Connie Mendel, interim chief health strategist at the Louisville Metro Department of Public Health and Wellness, spoke at the July 13 announcement that Louisville would receive $57 million from opioid settlements with drug companies. (Kentucky Lantern Photo by Sarah Ladd).
LOUISVILLE – The board tasked with spending Louisville’s opioid settlement money has asked organizations to apply for grants to help prevent addiction and offer long term recovery support.
The Louisville Opioid Distribution Settlement Advisory Board will give out $5.3 million in its second grant round a little more than a month after it was established. It seeks proposals from organizations that serve Jefferson Countians.
The Request for Applications (RFA) deadline is 3 p.m. on Nov. 27. There will also be a virtual meeting on Nov. 6 at 2 p.m., and applicants should attend and ask questions, the city’s health department said in a statement. Meeting details are on the RFA application.
The board will recommend recipients to Louisville Mayor Craig Greenberg and the Metro Council in December, the health department said.
“We invite proposals from organizations who want to develop, implement, expand or enhance programs that will lead to preventing youth from experimenting or using opioids, help more people get connected to harm reduction services and treatment, and help individuals sustain long-term recovery,” Dr. Inder Singal, co-chair of the advisory board and interim medical director for the Louisville Metro Department of Public Health and Wellness, said in a statement.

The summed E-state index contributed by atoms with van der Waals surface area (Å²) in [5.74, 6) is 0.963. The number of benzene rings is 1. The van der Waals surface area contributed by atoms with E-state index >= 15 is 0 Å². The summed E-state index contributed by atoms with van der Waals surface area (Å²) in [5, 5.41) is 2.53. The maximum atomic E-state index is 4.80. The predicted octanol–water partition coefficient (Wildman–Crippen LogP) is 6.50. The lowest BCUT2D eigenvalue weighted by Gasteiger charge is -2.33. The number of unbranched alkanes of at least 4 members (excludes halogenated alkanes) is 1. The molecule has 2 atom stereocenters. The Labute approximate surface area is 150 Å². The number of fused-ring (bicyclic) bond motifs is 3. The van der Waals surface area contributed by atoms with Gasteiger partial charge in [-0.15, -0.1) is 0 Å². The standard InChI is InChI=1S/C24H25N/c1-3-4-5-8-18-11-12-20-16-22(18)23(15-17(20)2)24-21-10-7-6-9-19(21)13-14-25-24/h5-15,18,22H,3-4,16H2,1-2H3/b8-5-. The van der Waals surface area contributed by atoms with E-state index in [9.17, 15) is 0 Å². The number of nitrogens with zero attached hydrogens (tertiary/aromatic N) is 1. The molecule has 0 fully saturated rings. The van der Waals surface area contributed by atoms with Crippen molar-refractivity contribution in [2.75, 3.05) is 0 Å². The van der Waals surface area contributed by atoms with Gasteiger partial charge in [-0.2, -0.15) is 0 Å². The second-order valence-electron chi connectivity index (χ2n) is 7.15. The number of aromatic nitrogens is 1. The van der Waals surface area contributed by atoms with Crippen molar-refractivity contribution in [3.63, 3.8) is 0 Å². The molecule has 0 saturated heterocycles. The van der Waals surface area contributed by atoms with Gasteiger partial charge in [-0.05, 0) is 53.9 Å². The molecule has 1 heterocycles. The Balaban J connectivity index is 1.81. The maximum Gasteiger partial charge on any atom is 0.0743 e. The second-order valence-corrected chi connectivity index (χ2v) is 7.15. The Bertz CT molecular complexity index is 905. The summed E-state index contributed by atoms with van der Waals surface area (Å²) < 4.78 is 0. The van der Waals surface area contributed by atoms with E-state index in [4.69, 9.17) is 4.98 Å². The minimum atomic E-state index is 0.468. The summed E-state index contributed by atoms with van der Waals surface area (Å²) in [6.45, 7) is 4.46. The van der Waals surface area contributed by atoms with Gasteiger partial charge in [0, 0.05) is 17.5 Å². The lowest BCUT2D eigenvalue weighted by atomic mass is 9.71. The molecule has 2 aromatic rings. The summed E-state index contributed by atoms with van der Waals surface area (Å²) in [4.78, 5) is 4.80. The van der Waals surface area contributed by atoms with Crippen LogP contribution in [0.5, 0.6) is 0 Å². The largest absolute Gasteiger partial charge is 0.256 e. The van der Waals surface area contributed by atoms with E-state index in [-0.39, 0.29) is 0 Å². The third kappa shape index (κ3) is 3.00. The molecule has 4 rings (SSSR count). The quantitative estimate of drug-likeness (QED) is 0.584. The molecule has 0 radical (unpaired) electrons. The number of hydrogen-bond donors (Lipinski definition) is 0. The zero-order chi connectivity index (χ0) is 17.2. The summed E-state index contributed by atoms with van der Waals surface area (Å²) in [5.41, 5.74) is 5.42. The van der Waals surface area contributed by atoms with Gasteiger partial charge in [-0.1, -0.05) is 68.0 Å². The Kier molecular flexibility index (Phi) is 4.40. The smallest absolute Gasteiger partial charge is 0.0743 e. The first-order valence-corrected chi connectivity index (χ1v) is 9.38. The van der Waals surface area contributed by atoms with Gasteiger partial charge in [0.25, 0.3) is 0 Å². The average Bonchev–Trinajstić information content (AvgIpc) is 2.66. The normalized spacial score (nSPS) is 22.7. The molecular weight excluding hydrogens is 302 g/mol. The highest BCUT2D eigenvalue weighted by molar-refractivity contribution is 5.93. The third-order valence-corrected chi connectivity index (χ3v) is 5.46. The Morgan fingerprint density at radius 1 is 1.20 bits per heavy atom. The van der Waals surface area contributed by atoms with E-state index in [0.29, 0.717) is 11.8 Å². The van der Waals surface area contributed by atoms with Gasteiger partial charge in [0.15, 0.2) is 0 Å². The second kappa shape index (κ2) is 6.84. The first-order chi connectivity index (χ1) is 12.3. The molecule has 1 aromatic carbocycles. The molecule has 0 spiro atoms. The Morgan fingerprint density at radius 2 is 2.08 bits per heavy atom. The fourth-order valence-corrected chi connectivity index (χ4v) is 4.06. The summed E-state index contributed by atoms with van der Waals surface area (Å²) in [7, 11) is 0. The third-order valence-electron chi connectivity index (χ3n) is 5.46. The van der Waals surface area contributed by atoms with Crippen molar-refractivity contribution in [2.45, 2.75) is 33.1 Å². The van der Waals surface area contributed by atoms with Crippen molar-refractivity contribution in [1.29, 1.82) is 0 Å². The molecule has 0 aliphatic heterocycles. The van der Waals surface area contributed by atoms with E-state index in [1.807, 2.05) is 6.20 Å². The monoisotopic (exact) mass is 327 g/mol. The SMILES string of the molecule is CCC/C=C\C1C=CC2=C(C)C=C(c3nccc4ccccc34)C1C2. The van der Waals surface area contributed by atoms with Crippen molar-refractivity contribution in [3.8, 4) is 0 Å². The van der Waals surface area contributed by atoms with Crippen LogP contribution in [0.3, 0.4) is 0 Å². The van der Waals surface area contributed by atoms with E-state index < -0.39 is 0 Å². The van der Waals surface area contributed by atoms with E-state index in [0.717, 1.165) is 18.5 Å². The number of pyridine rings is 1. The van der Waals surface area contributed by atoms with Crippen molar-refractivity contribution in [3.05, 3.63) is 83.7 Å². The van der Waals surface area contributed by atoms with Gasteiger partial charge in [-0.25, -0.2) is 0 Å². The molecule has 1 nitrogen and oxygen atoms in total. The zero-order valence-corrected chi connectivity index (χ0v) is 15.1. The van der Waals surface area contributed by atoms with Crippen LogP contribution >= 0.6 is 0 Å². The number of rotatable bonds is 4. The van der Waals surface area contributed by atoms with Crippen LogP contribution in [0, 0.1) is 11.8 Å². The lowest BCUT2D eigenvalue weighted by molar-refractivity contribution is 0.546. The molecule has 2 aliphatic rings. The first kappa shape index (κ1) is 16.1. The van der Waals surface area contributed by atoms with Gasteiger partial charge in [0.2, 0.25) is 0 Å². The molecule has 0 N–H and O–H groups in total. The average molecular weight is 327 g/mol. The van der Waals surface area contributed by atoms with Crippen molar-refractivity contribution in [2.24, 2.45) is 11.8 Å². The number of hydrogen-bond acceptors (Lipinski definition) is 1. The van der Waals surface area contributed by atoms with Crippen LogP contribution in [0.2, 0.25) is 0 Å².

Proposals should be evidence-based or informed, include data to support the need for such a project, include details about the target service population, include success measuring metrics and show that the organization applying has knowledge of the service population.
“Our goal is to increase opportunities for everyone to live their healthiest life and reach their full human potential,” Connie Mendel, co-chair of the advisory board and interim chief health strategist, said in a statement. “Our first round of funding focused on organizations and strategies that would immediately save lives. With this second round of funding, we are looking forward to reviewing proposals with innovative and evidence-based solutions for substance use prevention, and addressing the needs of people who experience the greatest barriers to accessing treatment and recovery services.”
The city said in July that it would spend $57 million from opioid settlements on harm reduction services and other outreaches.
That money comes from CVS, Walgreens, Teva and Allergan following national settlements in June.
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